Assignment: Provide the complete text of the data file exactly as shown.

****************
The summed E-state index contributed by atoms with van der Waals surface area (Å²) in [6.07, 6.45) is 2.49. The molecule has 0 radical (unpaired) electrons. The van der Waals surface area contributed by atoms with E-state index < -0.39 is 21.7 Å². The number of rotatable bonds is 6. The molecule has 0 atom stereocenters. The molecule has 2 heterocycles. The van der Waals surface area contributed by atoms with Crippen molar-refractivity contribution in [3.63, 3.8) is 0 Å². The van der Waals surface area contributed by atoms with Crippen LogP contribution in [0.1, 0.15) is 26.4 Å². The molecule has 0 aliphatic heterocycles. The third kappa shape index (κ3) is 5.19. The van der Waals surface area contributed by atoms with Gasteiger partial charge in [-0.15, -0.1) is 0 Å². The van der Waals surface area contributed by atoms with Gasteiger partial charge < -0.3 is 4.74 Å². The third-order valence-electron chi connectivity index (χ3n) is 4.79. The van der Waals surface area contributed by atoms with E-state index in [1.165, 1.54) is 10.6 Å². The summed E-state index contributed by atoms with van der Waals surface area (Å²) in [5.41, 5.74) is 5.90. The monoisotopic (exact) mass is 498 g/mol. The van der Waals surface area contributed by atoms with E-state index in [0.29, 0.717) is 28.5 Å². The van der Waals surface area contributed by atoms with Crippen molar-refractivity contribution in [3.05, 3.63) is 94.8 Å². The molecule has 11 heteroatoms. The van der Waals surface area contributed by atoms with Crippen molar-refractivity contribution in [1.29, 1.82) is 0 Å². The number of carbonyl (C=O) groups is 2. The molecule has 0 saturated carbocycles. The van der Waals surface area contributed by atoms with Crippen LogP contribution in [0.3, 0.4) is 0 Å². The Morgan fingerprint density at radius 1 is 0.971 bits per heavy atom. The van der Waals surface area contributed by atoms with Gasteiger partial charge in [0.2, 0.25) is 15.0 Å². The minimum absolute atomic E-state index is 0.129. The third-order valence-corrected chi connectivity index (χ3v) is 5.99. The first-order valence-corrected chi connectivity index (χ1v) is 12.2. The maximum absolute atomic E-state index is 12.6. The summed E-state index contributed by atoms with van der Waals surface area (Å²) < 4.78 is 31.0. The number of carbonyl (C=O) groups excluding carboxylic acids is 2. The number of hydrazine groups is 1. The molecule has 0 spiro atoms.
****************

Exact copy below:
The summed E-state index contributed by atoms with van der Waals surface area (Å²) in [6.07, 6.45) is 2.49. The molecule has 0 radical (unpaired) electrons. The van der Waals surface area contributed by atoms with E-state index < -0.39 is 21.7 Å². The number of rotatable bonds is 6. The molecule has 0 atom stereocenters. The molecule has 2 heterocycles. The van der Waals surface area contributed by atoms with Crippen molar-refractivity contribution in [3.63, 3.8) is 0 Å². The van der Waals surface area contributed by atoms with Crippen LogP contribution in [0.1, 0.15) is 26.4 Å². The molecule has 0 aliphatic heterocycles. The third kappa shape index (κ3) is 5.19. The van der Waals surface area contributed by atoms with Gasteiger partial charge in [-0.15, -0.1) is 0 Å². The van der Waals surface area contributed by atoms with Gasteiger partial charge < -0.3 is 4.74 Å². The third-order valence-electron chi connectivity index (χ3n) is 4.79. The van der Waals surface area contributed by atoms with E-state index in [1.165, 1.54) is 10.6 Å². The summed E-state index contributed by atoms with van der Waals surface area (Å²) in [5.41, 5.74) is 5.90. The monoisotopic (exact) mass is 498 g/mol. The van der Waals surface area contributed by atoms with E-state index in [0.29, 0.717) is 28.5 Å². The van der Waals surface area contributed by atoms with Crippen molar-refractivity contribution in [3.05, 3.63) is 94.8 Å². The molecule has 11 heteroatoms. The van der Waals surface area contributed by atoms with Crippen molar-refractivity contribution in [1.29, 1.82) is 0 Å². The number of carbonyl (C=O) groups is 2. The molecule has 0 saturated carbocycles. The van der Waals surface area contributed by atoms with Crippen LogP contribution in [0.3, 0.4) is 0 Å². The Morgan fingerprint density at radius 1 is 0.971 bits per heavy atom. The van der Waals surface area contributed by atoms with Gasteiger partial charge in [0.2, 0.25) is 15.0 Å². The minimum absolute atomic E-state index is 0.129. The third-order valence-corrected chi connectivity index (χ3v) is 5.99. The first-order valence-corrected chi connectivity index (χ1v) is 12.2. The maximum absolute atomic E-state index is 12.6. The summed E-state index contributed by atoms with van der Waals surface area (Å²) < 4.78 is 31.0. The number of carbonyl (C=O) groups excluding carboxylic acids is 2. The number of hydrazine groups is 1. The molecule has 0 spiro atoms.